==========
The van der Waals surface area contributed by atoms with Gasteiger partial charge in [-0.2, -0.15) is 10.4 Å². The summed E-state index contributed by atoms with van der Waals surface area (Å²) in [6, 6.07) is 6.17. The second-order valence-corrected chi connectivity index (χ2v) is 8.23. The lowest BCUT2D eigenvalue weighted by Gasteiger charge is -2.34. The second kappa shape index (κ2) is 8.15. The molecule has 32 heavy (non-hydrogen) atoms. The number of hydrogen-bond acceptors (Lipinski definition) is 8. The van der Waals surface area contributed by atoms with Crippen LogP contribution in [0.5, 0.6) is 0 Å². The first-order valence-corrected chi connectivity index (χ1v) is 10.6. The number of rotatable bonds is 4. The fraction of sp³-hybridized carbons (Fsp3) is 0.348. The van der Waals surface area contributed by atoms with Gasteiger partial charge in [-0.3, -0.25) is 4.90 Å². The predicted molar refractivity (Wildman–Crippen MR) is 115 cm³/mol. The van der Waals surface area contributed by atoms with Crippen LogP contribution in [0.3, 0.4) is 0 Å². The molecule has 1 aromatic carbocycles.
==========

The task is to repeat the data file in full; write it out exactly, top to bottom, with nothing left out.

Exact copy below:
The van der Waals surface area contributed by atoms with Gasteiger partial charge in [-0.2, -0.15) is 10.4 Å². The summed E-state index contributed by atoms with van der Waals surface area (Å²) in [6, 6.07) is 6.17. The second-order valence-corrected chi connectivity index (χ2v) is 8.23. The lowest BCUT2D eigenvalue weighted by Gasteiger charge is -2.34. The second kappa shape index (κ2) is 8.15. The molecule has 32 heavy (non-hydrogen) atoms. The number of hydrogen-bond acceptors (Lipinski definition) is 8. The van der Waals surface area contributed by atoms with Crippen LogP contribution in [0.5, 0.6) is 0 Å². The first-order valence-corrected chi connectivity index (χ1v) is 10.6. The number of rotatable bonds is 4. The fraction of sp³-hybridized carbons (Fsp3) is 0.348. The van der Waals surface area contributed by atoms with Gasteiger partial charge in [-0.3, -0.25) is 4.90 Å². The predicted molar refractivity (Wildman–Crippen MR) is 115 cm³/mol. The van der Waals surface area contributed by atoms with Crippen LogP contribution in [0.3, 0.4) is 0 Å². The molecule has 1 aromatic carbocycles.